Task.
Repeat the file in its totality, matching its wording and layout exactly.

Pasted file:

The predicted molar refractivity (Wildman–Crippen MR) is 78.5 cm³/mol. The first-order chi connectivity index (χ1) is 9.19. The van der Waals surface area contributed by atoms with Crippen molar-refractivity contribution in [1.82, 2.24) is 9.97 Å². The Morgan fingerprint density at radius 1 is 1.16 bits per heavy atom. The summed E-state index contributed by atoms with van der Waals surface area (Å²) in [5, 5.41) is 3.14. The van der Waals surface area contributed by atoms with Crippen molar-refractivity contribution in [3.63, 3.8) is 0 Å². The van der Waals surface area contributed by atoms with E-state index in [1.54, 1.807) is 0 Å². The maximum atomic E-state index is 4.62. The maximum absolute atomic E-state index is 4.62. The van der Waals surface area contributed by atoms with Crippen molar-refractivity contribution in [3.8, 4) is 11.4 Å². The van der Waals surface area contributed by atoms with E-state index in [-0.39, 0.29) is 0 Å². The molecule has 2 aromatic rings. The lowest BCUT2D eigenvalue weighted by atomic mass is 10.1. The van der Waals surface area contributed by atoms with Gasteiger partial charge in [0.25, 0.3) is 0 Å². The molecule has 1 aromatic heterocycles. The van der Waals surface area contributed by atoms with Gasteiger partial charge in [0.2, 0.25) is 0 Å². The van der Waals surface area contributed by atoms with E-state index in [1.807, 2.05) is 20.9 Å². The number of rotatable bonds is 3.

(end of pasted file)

The predicted molar refractivity (Wildman–Crippen MR) is 78.5 cm³/mol. The first-order chi connectivity index (χ1) is 9.19. The van der Waals surface area contributed by atoms with Crippen molar-refractivity contribution in [1.82, 2.24) is 9.97 Å². The Morgan fingerprint density at radius 1 is 1.16 bits per heavy atom. The summed E-state index contributed by atoms with van der Waals surface area (Å²) in [5, 5.41) is 3.14. The van der Waals surface area contributed by atoms with Crippen molar-refractivity contribution in [3.63, 3.8) is 0 Å². The van der Waals surface area contributed by atoms with E-state index in [1.54, 1.807) is 0 Å². The maximum atomic E-state index is 4.62. The maximum absolute atomic E-state index is 4.62. The van der Waals surface area contributed by atoms with Crippen molar-refractivity contribution in [3.8, 4) is 11.4 Å². The van der Waals surface area contributed by atoms with E-state index in [-0.39, 0.29) is 0 Å². The molecule has 2 aromatic rings. The lowest BCUT2D eigenvalue weighted by atomic mass is 10.1. The van der Waals surface area contributed by atoms with Gasteiger partial charge in [0.25, 0.3) is 0 Å². The molecule has 1 aromatic heterocycles. The van der Waals surface area contributed by atoms with Gasteiger partial charge in [0.2, 0.25) is 0 Å². The van der Waals surface area contributed by atoms with E-state index in [1.807, 2.05) is 20.9 Å². The number of rotatable bonds is 3.